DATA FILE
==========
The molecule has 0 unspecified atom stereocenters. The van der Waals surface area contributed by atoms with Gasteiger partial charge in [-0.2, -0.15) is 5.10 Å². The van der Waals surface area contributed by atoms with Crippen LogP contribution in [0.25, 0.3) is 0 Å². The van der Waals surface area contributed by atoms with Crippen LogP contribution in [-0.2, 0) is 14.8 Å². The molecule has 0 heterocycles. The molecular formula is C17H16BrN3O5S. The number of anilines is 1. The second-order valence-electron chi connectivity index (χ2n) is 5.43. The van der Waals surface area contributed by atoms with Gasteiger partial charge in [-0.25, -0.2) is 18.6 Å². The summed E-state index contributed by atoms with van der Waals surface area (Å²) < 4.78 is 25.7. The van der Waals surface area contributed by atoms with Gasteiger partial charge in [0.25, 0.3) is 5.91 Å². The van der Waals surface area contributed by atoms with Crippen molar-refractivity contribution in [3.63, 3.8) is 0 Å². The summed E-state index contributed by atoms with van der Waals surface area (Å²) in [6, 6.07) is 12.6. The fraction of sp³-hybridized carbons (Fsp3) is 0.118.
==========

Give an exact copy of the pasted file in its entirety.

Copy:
The molecule has 0 unspecified atom stereocenters. The van der Waals surface area contributed by atoms with Gasteiger partial charge in [-0.2, -0.15) is 5.10 Å². The van der Waals surface area contributed by atoms with Crippen LogP contribution in [0.25, 0.3) is 0 Å². The van der Waals surface area contributed by atoms with Crippen LogP contribution in [-0.2, 0) is 14.8 Å². The molecule has 0 heterocycles. The molecular formula is C17H16BrN3O5S. The number of anilines is 1. The second-order valence-electron chi connectivity index (χ2n) is 5.43. The van der Waals surface area contributed by atoms with Gasteiger partial charge in [-0.25, -0.2) is 18.6 Å². The summed E-state index contributed by atoms with van der Waals surface area (Å²) < 4.78 is 25.7. The van der Waals surface area contributed by atoms with Gasteiger partial charge in [0.25, 0.3) is 5.91 Å². The van der Waals surface area contributed by atoms with Crippen molar-refractivity contribution in [3.63, 3.8) is 0 Å². The summed E-state index contributed by atoms with van der Waals surface area (Å²) in [6, 6.07) is 12.6. The fraction of sp³-hybridized carbons (Fsp3) is 0.118.